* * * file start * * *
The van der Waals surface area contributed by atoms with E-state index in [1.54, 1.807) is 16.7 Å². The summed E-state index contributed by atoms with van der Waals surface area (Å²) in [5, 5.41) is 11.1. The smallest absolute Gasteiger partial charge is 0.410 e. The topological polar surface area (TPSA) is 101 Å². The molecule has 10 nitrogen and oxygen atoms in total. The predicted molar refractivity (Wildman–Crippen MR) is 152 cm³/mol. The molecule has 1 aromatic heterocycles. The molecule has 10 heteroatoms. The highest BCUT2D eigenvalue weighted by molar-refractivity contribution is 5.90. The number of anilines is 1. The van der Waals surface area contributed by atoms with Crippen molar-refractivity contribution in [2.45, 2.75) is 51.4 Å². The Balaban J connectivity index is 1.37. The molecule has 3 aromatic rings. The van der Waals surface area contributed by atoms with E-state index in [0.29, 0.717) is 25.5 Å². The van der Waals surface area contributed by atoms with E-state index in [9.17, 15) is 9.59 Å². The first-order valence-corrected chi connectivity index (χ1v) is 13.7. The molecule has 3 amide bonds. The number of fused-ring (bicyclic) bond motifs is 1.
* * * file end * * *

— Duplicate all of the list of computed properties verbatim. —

The van der Waals surface area contributed by atoms with E-state index in [1.54, 1.807) is 16.7 Å². The summed E-state index contributed by atoms with van der Waals surface area (Å²) in [5, 5.41) is 11.1. The smallest absolute Gasteiger partial charge is 0.410 e. The topological polar surface area (TPSA) is 101 Å². The molecule has 10 nitrogen and oxygen atoms in total. The predicted molar refractivity (Wildman–Crippen MR) is 152 cm³/mol. The molecule has 1 aromatic heterocycles. The molecule has 10 heteroatoms. The highest BCUT2D eigenvalue weighted by molar-refractivity contribution is 5.90. The number of anilines is 1. The van der Waals surface area contributed by atoms with Crippen molar-refractivity contribution in [2.45, 2.75) is 51.4 Å². The Balaban J connectivity index is 1.37. The molecule has 3 aromatic rings. The van der Waals surface area contributed by atoms with E-state index in [0.29, 0.717) is 25.5 Å². The van der Waals surface area contributed by atoms with E-state index in [9.17, 15) is 9.59 Å². The first-order valence-corrected chi connectivity index (χ1v) is 13.7. The molecule has 3 amide bonds. The number of fused-ring (bicyclic) bond motifs is 1.